Interesting facts here about how his books came into being and his career as a war correspondent. And I wonder what the residents of Tarzana think? - sounds like a name which should be given to a village in the jungle, not a town in Southern California! Very nice photos of posters/book covers in this hub too. Voted up in several categories. Alun.

    • Steve Lensman profile image

      Steve Lensman 5 years ago from London, England

      Thanks Doc Sonic, appreciate the comment. I enjoyed John Carter, the people bad-mouthing it are the ones who haven't gone to see it and are waiting to rent it instead. :)

      The sad thing is many more films were planned and now it's going to be just one. They should have stuck with the original book title - A Princess of Mars.

    • Doc Sonic profile image

      Glen Nunes 5 years ago from Cape Cod, Massachusetts

      Great hub. Edgar Rice Burroughs is one of my all-time favorite writers. What an imagination! Personally, I enjoyed the John Carter movie, although that seems to put me in the minority. It varied from the book, but that's not really unusual in a movie adaptation of a novel. What did you think of the film? Voted up.

    • Steve Lensman profile image

      Steve Lensman 6 years ago from London, England

      Thanks Rob your kind words are much appreciated. I grew up reading ERBs Tarzan and John Carter stories, I still have that Princess of Mars paperback pictured 2nd from top, bought in the early 70's.

      Looking forward to the John Carter movie in March.

    • Robwrite profile image

      Rob 6 years ago from Bay Ridge Brooklyn NY

      Great hub on ERB, Steve. I'm a fan of Tarzan, John Carter, the 'At the Earth's Core Books' and the 'Land that Time forgot'. I'm not familiar with his Venus books so that's something I'll have to look into.

      ERB didn't have great writing style but he was a fantastic storyteller. Most of his books were about a formidable man in a strange, hostile environment who conquers all obstacles and becomes the Alpha male.

      Excellent article on one of my favorite authors,


    • Steve Lensman profile image

      Steve Lensman 6 years ago from London, England

      Very little originality in movies nowadays myi4u, too many remakes, sequels and prequels.

      Thanks for the comment.

    • myi4u profile image

      myi4u 6 years ago from United Kingdom

      Wow, you've got a nice collection of classic hubs! They are all great to read. Personally, I think they are very original and I do believe that the movies nowadays actually steal some of those ideas and modernise it.

    • Steve Lensman profile image

      Steve Lensman 6 years ago from London, England

      I can't remember if I've read the Carson of Venus books in my youth but I did read the Mars series, Pellucidar and a whole bunch of Tarzan novels. I still have the paperbacks on my shelves. Thanks for popping by.

    • Kosmo profile image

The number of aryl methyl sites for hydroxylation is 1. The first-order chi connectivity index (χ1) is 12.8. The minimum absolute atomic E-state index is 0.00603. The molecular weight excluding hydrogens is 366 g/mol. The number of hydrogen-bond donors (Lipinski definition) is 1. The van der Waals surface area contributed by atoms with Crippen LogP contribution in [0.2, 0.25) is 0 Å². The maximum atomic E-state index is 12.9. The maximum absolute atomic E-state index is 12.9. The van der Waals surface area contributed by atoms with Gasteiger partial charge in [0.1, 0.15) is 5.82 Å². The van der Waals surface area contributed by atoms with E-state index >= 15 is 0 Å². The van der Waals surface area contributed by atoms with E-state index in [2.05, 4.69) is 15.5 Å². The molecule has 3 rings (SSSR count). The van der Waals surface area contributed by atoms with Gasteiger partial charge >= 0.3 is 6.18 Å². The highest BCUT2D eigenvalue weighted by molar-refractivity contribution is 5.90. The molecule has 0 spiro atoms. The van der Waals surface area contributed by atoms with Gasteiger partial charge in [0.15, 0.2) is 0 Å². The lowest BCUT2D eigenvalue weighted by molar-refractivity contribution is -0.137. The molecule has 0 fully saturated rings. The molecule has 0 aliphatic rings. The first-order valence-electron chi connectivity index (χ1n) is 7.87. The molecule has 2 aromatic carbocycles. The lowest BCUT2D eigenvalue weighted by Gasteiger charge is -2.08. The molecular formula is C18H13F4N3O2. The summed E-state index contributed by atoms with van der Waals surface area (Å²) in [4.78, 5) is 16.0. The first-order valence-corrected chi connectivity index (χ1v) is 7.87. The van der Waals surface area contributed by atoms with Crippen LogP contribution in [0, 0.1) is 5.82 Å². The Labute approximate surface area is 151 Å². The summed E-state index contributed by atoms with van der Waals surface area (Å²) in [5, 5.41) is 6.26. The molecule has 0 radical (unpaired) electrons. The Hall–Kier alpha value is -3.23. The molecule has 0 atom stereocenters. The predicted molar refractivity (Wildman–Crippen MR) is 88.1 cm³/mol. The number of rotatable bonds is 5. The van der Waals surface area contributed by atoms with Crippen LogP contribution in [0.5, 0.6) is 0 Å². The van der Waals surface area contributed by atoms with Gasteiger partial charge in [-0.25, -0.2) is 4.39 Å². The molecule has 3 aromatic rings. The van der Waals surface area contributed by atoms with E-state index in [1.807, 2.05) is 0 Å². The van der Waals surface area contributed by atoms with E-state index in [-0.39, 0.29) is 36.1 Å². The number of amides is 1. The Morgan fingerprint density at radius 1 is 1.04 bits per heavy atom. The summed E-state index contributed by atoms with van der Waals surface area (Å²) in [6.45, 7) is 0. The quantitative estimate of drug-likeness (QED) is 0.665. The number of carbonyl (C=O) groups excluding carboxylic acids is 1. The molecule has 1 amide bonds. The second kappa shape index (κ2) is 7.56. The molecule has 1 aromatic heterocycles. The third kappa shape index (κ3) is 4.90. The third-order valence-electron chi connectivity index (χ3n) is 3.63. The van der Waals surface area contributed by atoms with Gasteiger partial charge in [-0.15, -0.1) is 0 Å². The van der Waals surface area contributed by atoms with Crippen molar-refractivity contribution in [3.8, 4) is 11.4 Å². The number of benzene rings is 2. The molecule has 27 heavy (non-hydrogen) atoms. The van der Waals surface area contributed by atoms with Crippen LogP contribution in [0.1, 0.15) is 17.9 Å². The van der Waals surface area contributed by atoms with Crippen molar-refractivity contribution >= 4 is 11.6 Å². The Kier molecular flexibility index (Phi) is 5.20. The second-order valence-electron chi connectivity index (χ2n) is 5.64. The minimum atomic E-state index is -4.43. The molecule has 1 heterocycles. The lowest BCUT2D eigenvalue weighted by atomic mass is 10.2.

Kelley 6 years ago from California

      Back in the early 1980s I read the first three books, I seem to recall, in Burrough's Martian series. What a great writer of sci-fi action-adventure he was! He also wrote a Venus series. Have you read any of those books? Anyway, I love the artwork in those book covers. Later!

    • Steve Lensman profile image

      Steve Lensman 6 years ago from London, England

      ruffridyer, hinton, thanks for the comments. Much appreciated.

    • hinton1966 profile image

      hinton1966 6 years ago

      Burroughs is a classic author, he does not get enough respect. Nice hub.

    • profile image

      ruffridyer 6 years ago from Dayton, ohio

      I love tarzan. ERB was an amazing author. I always liked his stand alone book The Monster Men. His tribute to frankenstien. An enjoyable hub.

    • Steve Lensman profile image

      Steve Lensman 6 years ago from London, England

      Cogerson, RedElf, thanks for writing.

      I was going to add a bibliography but it would have made the hub twice as long. I've included a link to Burroughs official website which has detailed info on each of his stories and cover art too.

    • RedElf profile image

      RedElf 6 years ago from Canada

      Good review of one of SF's seminal writers. Thanks!

    • Cogerson profile image

      Cogerson 6 years ago from Virginia

      Great hub on a great writer. I did not know about him being the one of oldest war correspondent.....I think most people only think of Tarzan when they hear Burroughs name but he has lots of other interesting stories....great selection of photos as always...voted up and useful...great job Steve.

    • Steve Lensman profile image

      Steve Lensman 6 years ago from London, England

      Thank you Zavala, appreciate the comment and the fan mail. ERB was one of the greats.

    • A.A. Zavala profile image

      Augustine A Zavala 6 years ago from Texas

      Fascinating works by a literary genius. Good research, good hub.